Photography

  • Photo of the Week - October 31, 2014

    By Rachael Woodson

    November is officially Le Mois de la Photo in Paris. For it's 18th edition, the program revolves around three themes - La photographie méditerranéenne, Anonymes et amateurs célèbres, and Au cœur de l’intime. This week's photograph is from the current exhibition at the Jeu de Paume of work by the American photograher Garry Winogrand, which runs from October 14, 2014 to February 8, 2015.

    Last Updated ( Thursday, 30 October 2014 )
  • Photo of the Week - October 24, 2014

    By Rachael Woodson

    This week's photo, titled Jean-Paul Marcheschi avec la chienne Tagine, features the French artist Jean-Paul Marcheschi and his dog Tagine in front of one of his pieces in the mid 90s. Born in Corsica in 1951, Marcheschi is a painter and sculptor based in Paris. Inspired profoundly by Dante's Divine Comedy, he began using "the brush of fire" in his work in the mid 80s, a process which involves painting with soot, wax and smoke. In 1996, he was commissioned to do a piece for a production of Stravinsky's The Firebird at Théâtre du Capitole de Toulouse, a city where his work can also be seen in the metro station Carmes.

    Last Updated ( Friday, 24 October 2014 )
  • Photo of the Week - October 17, 2014

    By Rachael Woodson

    These two photographs were taken in 1925, and show the parachutist Grandveaud during and after his jump off of a bridge in the Parc des Buttes-Chaumont. The park, which is located in the northeast of Paris, is the fifth largest in Paris, and opened in 1867 at the end of Napoleon III's regime. The brick bridge from which Grandveaud jumped is 22 meters high, and came to be known as "suicide bridge" following a series of suicides. Since then, the bridge has been fenced in with wire mesh.

    Last Updated ( Wednesday, 15 October 2014 )
  • Photo of the Week - October 10, 2014

    By Rachael Woodson

    This week's photo was recently taken outside of the Centre Pompidou, which recently opened its doors to a new exhibition entitled 'Marcel Duchamp. La peinture, même'. The French-American artist's work is linked with Dadaism and conceptual art, and is considered to be one of the major influences on 20th and 21st contemporary art. The show takes a new look at the iconic artist's paintings and his ideas about reinventing painting. Duchamp came to reject art that was purely aesthetic, and was in favor of art that related to the mind.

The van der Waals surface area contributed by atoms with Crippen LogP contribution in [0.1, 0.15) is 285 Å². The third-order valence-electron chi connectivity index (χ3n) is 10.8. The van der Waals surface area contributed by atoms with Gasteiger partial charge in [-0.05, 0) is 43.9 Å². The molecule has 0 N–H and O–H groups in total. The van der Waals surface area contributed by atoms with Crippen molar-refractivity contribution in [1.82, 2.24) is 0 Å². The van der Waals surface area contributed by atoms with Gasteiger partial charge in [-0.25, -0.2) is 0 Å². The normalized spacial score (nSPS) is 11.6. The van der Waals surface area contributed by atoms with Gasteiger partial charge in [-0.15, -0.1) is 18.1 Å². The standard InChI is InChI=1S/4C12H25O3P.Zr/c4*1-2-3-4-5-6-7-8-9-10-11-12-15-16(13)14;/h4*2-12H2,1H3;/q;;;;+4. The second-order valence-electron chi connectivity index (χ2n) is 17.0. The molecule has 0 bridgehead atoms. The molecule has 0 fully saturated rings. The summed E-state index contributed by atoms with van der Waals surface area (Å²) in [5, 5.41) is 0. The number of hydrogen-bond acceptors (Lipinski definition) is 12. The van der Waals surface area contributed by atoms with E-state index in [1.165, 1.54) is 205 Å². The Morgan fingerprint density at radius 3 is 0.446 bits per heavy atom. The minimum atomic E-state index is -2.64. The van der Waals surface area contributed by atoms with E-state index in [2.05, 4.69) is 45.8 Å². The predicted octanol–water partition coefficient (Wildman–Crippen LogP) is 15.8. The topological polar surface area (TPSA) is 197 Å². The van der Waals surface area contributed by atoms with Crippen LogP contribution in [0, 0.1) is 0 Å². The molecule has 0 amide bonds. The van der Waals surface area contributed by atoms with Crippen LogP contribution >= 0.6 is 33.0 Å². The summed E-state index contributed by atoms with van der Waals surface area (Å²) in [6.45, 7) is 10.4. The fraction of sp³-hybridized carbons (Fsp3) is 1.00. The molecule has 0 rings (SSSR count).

Last Updated ( Saturday, 11 October 2014 )
  • Photo of the Week - October 3, 2014

    By Rachael Woodson

    This week's photo was contributed by Michael Diamant, who recounts his recent discovery of a jewel in the 6ème...

    Last Updated ( Wednesday, 01 October 2014 )
  • Picture of the Week

    By Budd Whitebook

    The first thing I noticed was the girl. Who wouldn’t? Just take a look for yourself. She’s une ‘tite nana, a cutie, une chaudasse, and ask someone else to translate that for you, the kind of teenage girl who turns heads and I don’t mean metaphorically.

    Last Updated ( Monday, 29 September 2014 )
  • Photo of the Week - September 25, 2014

    By Rachael Woodson

    The warm tones of this photo and the scale of the opulent space pictured versus the figures within it drew me to this image of Paris' Palais Garnier, also known as l'Opéra de Paris. Here we see 'le grand escalier' (the grand staircase). Made of white, red and green marble, the staircase divides into two opposing flights of stairs that lead up to the Grand Foyer. The opera house seats 1,979 and was built between 1861 and 1875. It was originally named the Salle des Capucines since it is located on Boulevard des Capucines in the 9th arrondissement, but with time it became known as the Palais Garnier after its architect Charles Garnier.

    Last Updated ( Thursday, 25 September 2014 )
  • Photo of the Week - September 19, 2014

    By Rachael Woodson

    This week's photograph was taken on a glass plate negative in 1908, and it shows the artist Marius Jean Antonin Mercié at work in his atelier. Mercié (1845-1916), was a French sculptor and painter, known especially for his bronze statue of David, which is currently exhibited at the Musée d'Orsay. The artist was taught by Alexandre Falguière and François Jouffroy at l'École des Beaux-Arts, Paris, and he received le Grand Prix de Rome when he was just 23.

    Last Updated ( Friday, 19 September 2014 )
  • Photo of the Week - September 12, 2014

    By Rachael Woodson

    A great new way to explore Paris is a new electric boat rental that allows you to navigate the city's canaux, which include le canal Saint Martin, le canal de l’Ourcq et le bassin de la Villette. It's great to see flocks of these little red boats pass under bridges and roam the canals. Les bateaux come in multiple sizes and can accommodate up to 5, 7 or 11 people, and can be rented by the hour or for the day.

    Last Updated ( Friday, 12 September 2014 )
  • Photo of the Week - September 5, 2014

    By Rachael Woodson

    The Clos-Montmartre, a vineyard hidden on the Butte Montmartre in Paris' 18th arrondissement, is getting ready for their annual Fête des Vendanges de Montmartre, a five day festival that celebrates the grape harvest. The festival has taken place each October since 1934, and is organized by the mairie du 18è. Grapevines have existed in Montmartre since as early as 944, and during the 12th century, these vines were attended to by the women of the Abbaye de Montmartre.

    Last Updated ( Saturday, 06 September 2014 )
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